"Peter the Near-Great" would be a better title than "Peter the Great," considering the fact that NBC's four-part, eight-hour, $26.5 million mini-series lacks in dramatic value what it boasts in scenic splendor. Still, however stiff the story and characters in this historical epic, "Peter" is a masterpiece compared to its mini-series competition, the seamy steam bath "Sins," with Joan Collins, on CBS.

Great Pete meets allegedly Great Joan in the entertainment Super Bowl of the February ratings sweeps tomorrow night, when both "Great" and "Sins" begin their multinight runs. "Sins," at 8 on Channel 9, gets a one-hour jump on NBC's show, at 9 on Channel 4. Not wanting to play the part of the New England Patriots in this match-up, NBC is sending in Gen. Bill Cosby and his troupe to give the CBS eye a shiner. A special edition of "The Cosby Show," with Danny Kaye guest starring as a crotchety dentist, has been slotted opposite the first half-hour of "Sins."

After that, it's every mini-series for itself, although NBC may lose many of its "Cosby" viewers by airing another of those lamely "Amazing Stories" post-Cos and pre-Pete. In terms of worth and intelligence, "Peter the SK,2 SW,-2 LD,10 Great" is by far the superior show. There is no contest. The best thing about it, though, has nothing to do with acting or scripts; it's the frigid magnificence of the Russian locations where the movie was made over seven bone-chilling months.

"Peter the Great" is spectacularism personified, and it's spectacular in a way that does work on television, largely because of the awesome beauty of the sets and locations and also because they were photographed in glorious golden light by the famous Italian cinematographer Vittorio Storaro. This is perhaps the most eye-filling mini-series ever seen on television.

To say the production had its problems is a world-class understatement. Lawrence Schiller, originally producer and director, had a big fight with NBC during filming and was replaced as director by Marvin Chomsky. Schiller is now suing the network. In addition, Maximilian Schell, who plays Peter, couldn't seem to hang around for all the shooting, so in some scenes, a double is used with Schell's voice dubbed in. This explains why in certain sequences, Peter is standing in the darkness away from the camera. Peter says he's going "incognito" to Europe and he goes incognito in parts of the film, too. A telltale credit at the end of each episode reads: "And Denis de Marne as the adult Peter in selected scenes."

Schell doesn't assume the role until night three, halfway through the mini-series, anyway. In the first two installments, the semiadult Peter is played by Jan Niklas, a fairly dashing German actor. In addition to displaying parts of the Soviet Union totally unfamiliar to western viewers, "Peter the Great" includes performances by 21 Russian actors unknown here, including Boris Plotnikov in a touching portrayal of Peter's troubled son Alexis and Natalya Andreichenko as Eudoxia, Peter's surly first wife.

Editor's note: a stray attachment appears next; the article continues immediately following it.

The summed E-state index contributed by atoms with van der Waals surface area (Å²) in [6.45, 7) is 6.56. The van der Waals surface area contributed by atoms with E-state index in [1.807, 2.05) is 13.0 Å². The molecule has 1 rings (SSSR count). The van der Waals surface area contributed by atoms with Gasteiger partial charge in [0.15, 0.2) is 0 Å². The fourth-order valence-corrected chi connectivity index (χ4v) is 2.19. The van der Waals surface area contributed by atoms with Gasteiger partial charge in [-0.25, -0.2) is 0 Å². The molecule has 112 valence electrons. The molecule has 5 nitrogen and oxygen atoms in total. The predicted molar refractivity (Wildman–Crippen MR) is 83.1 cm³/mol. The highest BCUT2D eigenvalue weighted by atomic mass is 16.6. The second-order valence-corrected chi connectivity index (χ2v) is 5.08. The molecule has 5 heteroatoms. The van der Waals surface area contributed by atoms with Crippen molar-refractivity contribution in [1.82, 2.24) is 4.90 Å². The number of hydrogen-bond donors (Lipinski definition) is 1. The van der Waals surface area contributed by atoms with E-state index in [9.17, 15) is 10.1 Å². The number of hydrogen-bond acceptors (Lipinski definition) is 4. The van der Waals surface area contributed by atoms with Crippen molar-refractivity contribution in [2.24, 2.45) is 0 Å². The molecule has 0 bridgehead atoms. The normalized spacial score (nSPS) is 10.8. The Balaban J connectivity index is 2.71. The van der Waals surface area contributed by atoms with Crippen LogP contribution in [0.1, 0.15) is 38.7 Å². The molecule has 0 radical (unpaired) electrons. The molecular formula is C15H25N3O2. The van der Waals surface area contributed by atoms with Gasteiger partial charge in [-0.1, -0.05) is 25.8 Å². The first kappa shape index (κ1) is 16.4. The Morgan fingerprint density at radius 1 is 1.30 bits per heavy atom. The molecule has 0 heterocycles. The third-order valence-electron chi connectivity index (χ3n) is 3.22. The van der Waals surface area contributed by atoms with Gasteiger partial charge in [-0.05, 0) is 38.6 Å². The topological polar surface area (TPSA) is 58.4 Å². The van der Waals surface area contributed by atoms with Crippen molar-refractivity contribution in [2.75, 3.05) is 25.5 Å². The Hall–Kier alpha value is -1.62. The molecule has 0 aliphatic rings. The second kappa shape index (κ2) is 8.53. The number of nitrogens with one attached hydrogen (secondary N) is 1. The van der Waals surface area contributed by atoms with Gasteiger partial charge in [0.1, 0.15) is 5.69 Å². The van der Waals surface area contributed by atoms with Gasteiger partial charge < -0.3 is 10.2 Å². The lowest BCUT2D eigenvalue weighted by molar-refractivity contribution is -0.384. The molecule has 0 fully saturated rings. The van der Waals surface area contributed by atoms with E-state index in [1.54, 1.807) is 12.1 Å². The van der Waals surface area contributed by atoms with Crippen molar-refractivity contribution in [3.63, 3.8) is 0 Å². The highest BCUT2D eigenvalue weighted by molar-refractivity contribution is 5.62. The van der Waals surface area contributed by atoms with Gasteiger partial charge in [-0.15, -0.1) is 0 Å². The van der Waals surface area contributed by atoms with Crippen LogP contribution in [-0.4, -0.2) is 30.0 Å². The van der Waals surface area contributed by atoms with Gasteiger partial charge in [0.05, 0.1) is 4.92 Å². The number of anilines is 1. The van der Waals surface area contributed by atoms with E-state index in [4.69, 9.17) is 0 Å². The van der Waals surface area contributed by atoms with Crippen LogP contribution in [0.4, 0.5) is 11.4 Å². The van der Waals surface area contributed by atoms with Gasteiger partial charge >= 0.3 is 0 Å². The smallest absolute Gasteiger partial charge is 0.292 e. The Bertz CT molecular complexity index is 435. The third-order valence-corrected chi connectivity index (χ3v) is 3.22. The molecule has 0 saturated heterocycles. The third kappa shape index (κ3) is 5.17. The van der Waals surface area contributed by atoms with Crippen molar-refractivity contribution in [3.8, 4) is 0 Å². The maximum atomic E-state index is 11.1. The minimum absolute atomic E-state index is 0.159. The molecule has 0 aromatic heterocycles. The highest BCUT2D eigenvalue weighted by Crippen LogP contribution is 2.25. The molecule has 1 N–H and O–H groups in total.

NBC is making bigger promotional hay, naturally, out of the famous names in the cast. Vanessa Redgrave brightens the early chapters as Sophia, Peter's sinister sister, and Omar Sharif looks vaguely Rasputinish as Prince Romodanovsky, who storms in and out of the picture. Lilli Palmer, who died Wednesday, plays Peter's mother; at 71 she was still elegantly pretty. But top-billed Laurence Olivier is seen only fleetingly, once, in Part III, in the incidental role of King William of Orange. Trevor Howard has a virtual cameo, though an effective one as Isaac Newton, who shows Peter sunlight's colors through a prism during Peter's European foray.

Edward Anhalt's script shifts back and forth, as these historical mini-series do, from battlefields to bedrooms. In "Peter the Great," we get the Kremlin as Sludge Falls. Peter is constantly at odds with his sister, his wife and his son. The courtship and marriage, in Part I, find Peter abandoning his wife on the wedding night. "Aren't you going to take off your cross?" she asks across the waiting bed; what a downer! He stomps out of the room and, still hotski to trotski, ends up in the embrace of a mere scullery maid. "I can offer you whatever I have -- simple, yet satisfying," she says across a waiting kitchen table. Later Peter finds a novel way to validate the defloration of his bride to a crowd waiting for evidence.

In Part III, Schell as Peter gives an indication of the stability of the royal family when he tells an aide, "Watch my sister. If she makes the slightest move, kill her." He later orders his son Alexis disinherited and tortured. In voiceover, Peter says, "A man pays a terrible price for power."

Some may deride this as history-as-soap opera, but when you think about it, history is soap opera. "Peter" gets better as the familial conspiracies thicken, and Schell cuts a virile swath. Voila , a tsar is born.

NBC says its mini-series is "the first totally independent American drama ever to film in the Soviet Union," whatever totally independent means. The Soviets had little to lose in cooperating with the producers of this look at prerevolution Russia. According to this version of history, Russia was better off without religion, since church leaders oppose all of Peter's expansionist and modernizing ambitions for his country. He is labeled "Satan" and "the anti-Christ" for his trouble.

Much prettier than it is powerful, dominated as it is by starkly gorgeous battle scenes and such eye poppers as the torchlit funeral of Peter's mother in the first hour of Part II, NBC's "Peter" still is an at least vaguely educational, and passably engaging, viewing experience. It does give you a sense of the times and, however accurate, an inkling of what kind of a guy might have "the Great" as his last name.